I avoid writing about otters on rivers because all it does is bring out the knuckle draggers from under the stones. My own views are well know but for clarity let me state that otters are a real problem on some rivers where there is an imbalance between predator and prey or where there are other factors that have lead to poor fish recruitment. There was never any excuse for either rearing them or undertaking the irresponsible release programmes that we saw in the eighties and nineties. These are apex predators with a legitimate place in the food chain. They do not need humans to survive. If we stop poisoning them they will recover without our help and they’ve certainly done that.
We just have to accept that we live in a world where the vast majority of the public would rather see an otter in the wild than a fish so if anyone thinks that any government is going sanction any form of otter cull then they need a serious reality check.
The Avon has always had otters on it and nowadays it’s got a lot more. So how has this affected the fishing? There is no doubt that there are less barbel about, although they are a hell of a lot bigger than 20 years ago, and there are welcome signs this year of some successful recruitment which augers well for the future. I think the pike are less plentiful as one predator feeds on another. There’s plenty of dace about and, speak it softly, there’s the beginning of a roach comeback, partly due I’m sure to the great work of Trevor and Budgie at the Avon Roach Project. But without a shadow of a doubt the chub fishing on this river has never, and I mean never, been so good. My friends are landing some phenomenal catches on the Somerley waters north of Ringwood and now almost expect to catch a couple of six pounders in a bag of ten or so fish on any half decent day in a good swim. This really is as good as chub fishing gets.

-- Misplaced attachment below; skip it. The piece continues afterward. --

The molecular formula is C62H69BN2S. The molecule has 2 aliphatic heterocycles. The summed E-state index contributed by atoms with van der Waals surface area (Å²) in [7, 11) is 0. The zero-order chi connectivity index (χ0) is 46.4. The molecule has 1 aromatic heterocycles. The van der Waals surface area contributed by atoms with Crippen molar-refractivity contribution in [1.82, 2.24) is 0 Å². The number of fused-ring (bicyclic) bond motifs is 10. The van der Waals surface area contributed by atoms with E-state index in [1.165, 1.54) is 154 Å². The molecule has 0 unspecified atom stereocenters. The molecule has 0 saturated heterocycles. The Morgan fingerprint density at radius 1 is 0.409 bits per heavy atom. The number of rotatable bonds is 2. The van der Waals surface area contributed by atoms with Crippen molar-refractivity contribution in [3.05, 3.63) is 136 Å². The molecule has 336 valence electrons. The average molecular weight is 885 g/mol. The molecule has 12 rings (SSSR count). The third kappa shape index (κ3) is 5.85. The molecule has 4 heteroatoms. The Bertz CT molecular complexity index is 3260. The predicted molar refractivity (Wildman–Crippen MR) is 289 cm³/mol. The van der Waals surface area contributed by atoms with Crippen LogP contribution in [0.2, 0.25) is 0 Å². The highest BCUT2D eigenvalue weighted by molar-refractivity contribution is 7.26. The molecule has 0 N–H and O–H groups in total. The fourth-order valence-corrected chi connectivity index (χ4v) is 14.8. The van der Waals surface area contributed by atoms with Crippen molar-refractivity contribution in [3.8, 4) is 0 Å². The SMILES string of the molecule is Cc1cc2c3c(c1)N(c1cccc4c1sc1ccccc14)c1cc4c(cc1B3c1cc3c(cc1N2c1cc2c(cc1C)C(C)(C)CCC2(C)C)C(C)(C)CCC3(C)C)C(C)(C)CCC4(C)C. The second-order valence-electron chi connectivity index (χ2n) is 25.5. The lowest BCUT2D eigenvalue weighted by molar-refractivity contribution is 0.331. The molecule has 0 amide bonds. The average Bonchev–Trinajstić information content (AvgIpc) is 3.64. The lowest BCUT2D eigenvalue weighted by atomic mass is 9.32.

To prove the point let me end by a brief description of my last outing. I needed to catch up with Trevor to discuss some work related matters and, since it was a nice day, I thought we could best do this on the river bank. We arrived at 11am at a spot with some form for good bags of chub. The wind was off our backs so I could comfortably fish alongside the far bank bushes with a three gram bolo float. Three pints of maggots and five hours later Trevor had netted 26 chub for me for over 80lbs. As we walked back across the water meadows in in the fading light he turned to me and said: “You know what mate? Those guys are right. The river is f**ked. The otters have eaten all the fish!”
So forget the doom mongers, get out there and enjoy some of the great autumn river fishing that we have in this country.